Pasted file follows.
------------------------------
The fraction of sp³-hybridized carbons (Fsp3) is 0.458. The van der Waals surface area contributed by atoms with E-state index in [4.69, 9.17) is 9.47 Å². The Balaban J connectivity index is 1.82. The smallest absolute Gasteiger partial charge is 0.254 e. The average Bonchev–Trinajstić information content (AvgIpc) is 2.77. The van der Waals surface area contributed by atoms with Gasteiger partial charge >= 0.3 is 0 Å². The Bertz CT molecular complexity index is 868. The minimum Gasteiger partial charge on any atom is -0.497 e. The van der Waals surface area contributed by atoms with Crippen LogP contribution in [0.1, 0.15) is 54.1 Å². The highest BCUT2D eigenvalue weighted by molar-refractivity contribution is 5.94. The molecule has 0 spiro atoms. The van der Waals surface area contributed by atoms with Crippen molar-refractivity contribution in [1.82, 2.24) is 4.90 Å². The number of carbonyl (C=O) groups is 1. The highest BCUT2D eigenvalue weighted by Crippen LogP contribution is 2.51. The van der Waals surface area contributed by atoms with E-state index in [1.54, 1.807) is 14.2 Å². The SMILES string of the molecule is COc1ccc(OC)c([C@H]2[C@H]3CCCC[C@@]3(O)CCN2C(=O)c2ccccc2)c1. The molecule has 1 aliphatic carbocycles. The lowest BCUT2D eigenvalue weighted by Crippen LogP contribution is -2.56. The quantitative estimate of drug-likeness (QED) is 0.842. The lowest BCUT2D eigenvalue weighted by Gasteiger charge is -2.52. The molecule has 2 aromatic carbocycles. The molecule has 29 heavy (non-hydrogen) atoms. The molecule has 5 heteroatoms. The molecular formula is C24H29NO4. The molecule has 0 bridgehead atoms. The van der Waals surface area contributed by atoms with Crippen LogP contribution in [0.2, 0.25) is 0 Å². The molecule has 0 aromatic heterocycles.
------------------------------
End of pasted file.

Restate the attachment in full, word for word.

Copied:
The fraction of sp³-hybridized carbons (Fsp3) is 0.458. The van der Waals surface area contributed by atoms with E-state index in [4.69, 9.17) is 9.47 Å². The Balaban J connectivity index is 1.82. The smallest absolute Gasteiger partial charge is 0.254 e. The average Bonchev–Trinajstić information content (AvgIpc) is 2.77. The van der Waals surface area contributed by atoms with Gasteiger partial charge >= 0.3 is 0 Å². The Bertz CT molecular complexity index is 868. The minimum Gasteiger partial charge on any atom is -0.497 e. The van der Waals surface area contributed by atoms with Crippen LogP contribution in [0.1, 0.15) is 54.1 Å². The highest BCUT2D eigenvalue weighted by molar-refractivity contribution is 5.94. The molecule has 0 spiro atoms. The van der Waals surface area contributed by atoms with Crippen molar-refractivity contribution in [1.82, 2.24) is 4.90 Å². The number of carbonyl (C=O) groups is 1. The highest BCUT2D eigenvalue weighted by Crippen LogP contribution is 2.51. The van der Waals surface area contributed by atoms with E-state index in [1.54, 1.807) is 14.2 Å². The SMILES string of the molecule is COc1ccc(OC)c([C@H]2[C@H]3CCCC[C@@]3(O)CCN2C(=O)c2ccccc2)c1. The molecule has 1 aliphatic carbocycles. The lowest BCUT2D eigenvalue weighted by Crippen LogP contribution is -2.56. The quantitative estimate of drug-likeness (QED) is 0.842. The lowest BCUT2D eigenvalue weighted by Gasteiger charge is -2.52. The molecule has 2 aromatic carbocycles. The molecule has 29 heavy (non-hydrogen) atoms. The molecule has 5 heteroatoms. The molecular formula is C24H29NO4. The molecule has 0 bridgehead atoms. The van der Waals surface area contributed by atoms with Crippen LogP contribution in [0.2, 0.25) is 0 Å². The molecule has 0 aromatic heterocycles.